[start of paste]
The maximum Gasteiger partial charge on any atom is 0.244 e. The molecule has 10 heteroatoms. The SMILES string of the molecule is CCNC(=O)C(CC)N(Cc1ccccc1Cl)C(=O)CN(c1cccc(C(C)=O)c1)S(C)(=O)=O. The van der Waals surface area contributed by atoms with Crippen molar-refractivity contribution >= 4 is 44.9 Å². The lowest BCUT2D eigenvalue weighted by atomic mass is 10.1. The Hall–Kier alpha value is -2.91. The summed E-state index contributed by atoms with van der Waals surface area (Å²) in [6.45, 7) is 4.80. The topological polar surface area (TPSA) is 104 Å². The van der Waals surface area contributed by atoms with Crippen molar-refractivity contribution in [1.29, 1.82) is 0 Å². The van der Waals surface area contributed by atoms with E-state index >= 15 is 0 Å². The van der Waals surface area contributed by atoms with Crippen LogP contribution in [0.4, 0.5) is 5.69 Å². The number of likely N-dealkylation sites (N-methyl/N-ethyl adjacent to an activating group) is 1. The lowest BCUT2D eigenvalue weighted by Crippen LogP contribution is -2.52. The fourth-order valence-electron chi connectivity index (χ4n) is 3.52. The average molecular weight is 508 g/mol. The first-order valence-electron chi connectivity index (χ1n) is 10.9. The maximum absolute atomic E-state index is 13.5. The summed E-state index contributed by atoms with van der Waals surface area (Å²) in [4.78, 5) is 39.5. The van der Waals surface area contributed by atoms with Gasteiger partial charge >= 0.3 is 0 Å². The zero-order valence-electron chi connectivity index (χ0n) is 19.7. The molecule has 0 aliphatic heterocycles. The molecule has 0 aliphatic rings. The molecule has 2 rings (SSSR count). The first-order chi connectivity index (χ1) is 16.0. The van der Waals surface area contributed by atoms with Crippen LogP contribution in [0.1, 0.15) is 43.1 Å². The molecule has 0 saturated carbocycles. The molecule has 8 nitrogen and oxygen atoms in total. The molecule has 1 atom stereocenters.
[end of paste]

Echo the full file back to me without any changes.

The maximum Gasteiger partial charge on any atom is 0.244 e. The molecule has 10 heteroatoms. The SMILES string of the molecule is CCNC(=O)C(CC)N(Cc1ccccc1Cl)C(=O)CN(c1cccc(C(C)=O)c1)S(C)(=O)=O. The van der Waals surface area contributed by atoms with Crippen molar-refractivity contribution >= 4 is 44.9 Å². The lowest BCUT2D eigenvalue weighted by atomic mass is 10.1. The Hall–Kier alpha value is -2.91. The summed E-state index contributed by atoms with van der Waals surface area (Å²) in [6.45, 7) is 4.80. The topological polar surface area (TPSA) is 104 Å². The van der Waals surface area contributed by atoms with Crippen molar-refractivity contribution in [1.29, 1.82) is 0 Å². The van der Waals surface area contributed by atoms with E-state index >= 15 is 0 Å². The van der Waals surface area contributed by atoms with Crippen LogP contribution in [0.4, 0.5) is 5.69 Å². The number of likely N-dealkylation sites (N-methyl/N-ethyl adjacent to an activating group) is 1. The lowest BCUT2D eigenvalue weighted by Crippen LogP contribution is -2.52. The fourth-order valence-electron chi connectivity index (χ4n) is 3.52. The average molecular weight is 508 g/mol. The first-order valence-electron chi connectivity index (χ1n) is 10.9. The maximum absolute atomic E-state index is 13.5. The summed E-state index contributed by atoms with van der Waals surface area (Å²) in [4.78, 5) is 39.5. The van der Waals surface area contributed by atoms with Gasteiger partial charge >= 0.3 is 0 Å². The zero-order valence-electron chi connectivity index (χ0n) is 19.7. The molecule has 0 aliphatic heterocycles. The molecule has 0 aliphatic rings. The molecule has 2 rings (SSSR count). The first-order chi connectivity index (χ1) is 16.0. The van der Waals surface area contributed by atoms with Crippen LogP contribution in [0.1, 0.15) is 43.1 Å². The molecule has 0 saturated carbocycles. The molecule has 8 nitrogen and oxygen atoms in total. The molecule has 1 atom stereocenters.